Hire slowly, fire quickly

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One of the hardest tasks we face as leaders is building our team. Most often, we inherit a team, rather than build from scratch. Then it becomes our task to train up the people who have the drive and are willing to learn, or trade out the ones who are uncomfortable with (or outright hostile toward) change. Once we get through that phase, we enter what I call the Permanent Recruiting phase. Every leader should always be on the lookout for new recruits. I like to say that I am always hiring truck drivers and sales- people because you never have enough; if by God’s grace you do, hire them anyway and keep the best performers.

Hiring salespeople and managers is where the money can be made—or lost. A good outside sales rep, or OSR, not only can bring you sales, but they often also bring ideas and new areas of business to grow into. A really bad OSR will probably fire themselves, but the worst “bad OSRs” are the ones who sell just enough to stay off the radar and never really grow. The same is true for managers. They clog your pipeline of development and stymy your growth plans. They also are the toughest ones to get rid of because they are probably doing the same amount of business they always have, and now you are changing the rules and saying that is not enough.

Stop hiring the competition’s salespeople or industry retreads, and start hiring for attitude and aptitude. I’ve wasted a fortune bringing over a competitor’s OSR for big and/or guaranteed money, only to find out that they do half the volume they promised, and that there was a good reason they were looking to make a move to a new employer—they were the problem. Identify the culture you want and the personalities that work best in that culture, then go find those people, regardless of what industry they come from.

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Ask the right questions. Try some different questions that may make the candidate step outside their comfort zone. A classic is, “Sell me this pen.” I think it is a little hokey, and there is a good chance they have heard it before; maybe that is a good reason to ask it. They should have a good answer. I like to ask a salesperson, “Name three self-help or sales training book titles that you currently have in your personal library.” Most often, this query is met by crickets, but the ones who do have any books they can name are showing you they have invested in themselves. My last litmus test is to see if a sales-person asks, “How much will I make at this job?” vs. “How much can I make at this job?” The former shows a concern about Day One compensation, whereas the latter shows an interest in the upside potential of the job.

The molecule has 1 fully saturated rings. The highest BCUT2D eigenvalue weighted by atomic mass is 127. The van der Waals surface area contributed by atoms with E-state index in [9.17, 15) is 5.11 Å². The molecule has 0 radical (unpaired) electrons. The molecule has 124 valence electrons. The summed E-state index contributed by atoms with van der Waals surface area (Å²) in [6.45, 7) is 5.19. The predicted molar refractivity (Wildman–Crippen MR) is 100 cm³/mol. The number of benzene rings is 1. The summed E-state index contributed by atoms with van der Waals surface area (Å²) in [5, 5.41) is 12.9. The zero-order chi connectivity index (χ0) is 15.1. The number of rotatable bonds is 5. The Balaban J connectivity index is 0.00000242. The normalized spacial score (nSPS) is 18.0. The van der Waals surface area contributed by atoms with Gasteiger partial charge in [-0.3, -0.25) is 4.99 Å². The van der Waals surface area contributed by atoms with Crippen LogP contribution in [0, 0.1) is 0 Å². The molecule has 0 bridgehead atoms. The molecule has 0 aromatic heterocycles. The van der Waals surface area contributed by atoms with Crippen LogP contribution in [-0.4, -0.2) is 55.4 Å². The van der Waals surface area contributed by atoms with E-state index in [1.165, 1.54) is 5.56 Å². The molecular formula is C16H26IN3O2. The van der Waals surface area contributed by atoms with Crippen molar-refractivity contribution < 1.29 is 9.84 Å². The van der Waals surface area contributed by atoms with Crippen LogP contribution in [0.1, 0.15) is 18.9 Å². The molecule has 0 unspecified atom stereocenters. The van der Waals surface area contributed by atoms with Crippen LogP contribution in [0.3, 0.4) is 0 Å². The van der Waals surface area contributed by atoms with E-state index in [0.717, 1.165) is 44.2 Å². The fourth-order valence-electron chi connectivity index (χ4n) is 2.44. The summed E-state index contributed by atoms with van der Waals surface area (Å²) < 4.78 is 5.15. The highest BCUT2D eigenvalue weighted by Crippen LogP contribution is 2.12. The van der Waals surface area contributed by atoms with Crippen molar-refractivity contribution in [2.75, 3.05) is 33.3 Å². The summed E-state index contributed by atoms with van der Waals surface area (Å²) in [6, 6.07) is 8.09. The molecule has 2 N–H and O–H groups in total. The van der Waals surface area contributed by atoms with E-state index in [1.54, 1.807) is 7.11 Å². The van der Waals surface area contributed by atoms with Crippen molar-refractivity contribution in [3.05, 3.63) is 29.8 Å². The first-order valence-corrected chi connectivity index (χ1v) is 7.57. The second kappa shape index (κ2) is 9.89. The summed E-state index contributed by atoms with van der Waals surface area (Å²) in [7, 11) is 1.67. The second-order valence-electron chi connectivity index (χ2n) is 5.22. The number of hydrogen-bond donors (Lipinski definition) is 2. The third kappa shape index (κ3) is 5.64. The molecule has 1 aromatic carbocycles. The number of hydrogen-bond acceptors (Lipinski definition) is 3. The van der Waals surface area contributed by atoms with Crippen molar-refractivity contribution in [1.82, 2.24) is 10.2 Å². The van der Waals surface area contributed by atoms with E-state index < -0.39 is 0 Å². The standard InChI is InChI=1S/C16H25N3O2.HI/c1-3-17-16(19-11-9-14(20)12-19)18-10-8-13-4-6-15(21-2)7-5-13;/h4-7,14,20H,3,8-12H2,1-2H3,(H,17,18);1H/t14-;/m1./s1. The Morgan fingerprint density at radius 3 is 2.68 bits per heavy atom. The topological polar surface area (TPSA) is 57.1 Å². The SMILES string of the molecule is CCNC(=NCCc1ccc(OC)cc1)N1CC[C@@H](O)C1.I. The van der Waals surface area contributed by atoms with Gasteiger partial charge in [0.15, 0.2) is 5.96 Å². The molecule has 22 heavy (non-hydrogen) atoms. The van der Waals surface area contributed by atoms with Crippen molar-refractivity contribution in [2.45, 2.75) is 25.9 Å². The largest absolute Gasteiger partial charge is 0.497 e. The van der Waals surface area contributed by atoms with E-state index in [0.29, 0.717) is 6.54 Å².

Use tests and personality profiles to help you understand what the candidate is  really like.  There  are a  multitude of tests, many free online. I like knowing a candidate’s Myers-Briggs personality type. If you have a top performer you can benchmark against, the Hogan  test  is  wonderful for assessing whether someone has similar traits.

Once you are personally sold on a candidate, bring in other opinions. I will admit that I often fall in love with my hiring finalists. I find myself looking for things in the candidate that support the fact that the person is a really good hire. Luckily, I have learned always to have a sounding board or a second opinion to review your finalists. At Hope Lumber, we used a process called The Gauntlet, an in-person group interview during which a candidate was asked the same set of questions I had initially asked. It was fascinating hearing candidates offer different answers to the same questions. What happened nine times out of 10 was that I observed the candidate who I was certain was the right hire utterly fail answering questions posed by others in the group. Different environment, different dynamics.

If it walks like a bad hire and quacks like a bad hire, it’s probably a bad hire. Set milestones and objectives in writing at the time of making the offer. Review the new hire’s performance regularly at those milestones. If the objectives are being missed by a wide margin, quickly get into your decruiting mode and find a way to “allow that person to pursue their life objectives at a different venue.” You have to be vigilant about reviewing your new hires and making sure they are growing and staying on course; otherwise, they become just one more person clogging the pipeline.

A wise man once shared that a bad management hire can be a two-year mistake. The same holds true for salespeople. Take your time vetting your candidates before you hire, then react quickly after you hire if you realize you have made a mistake.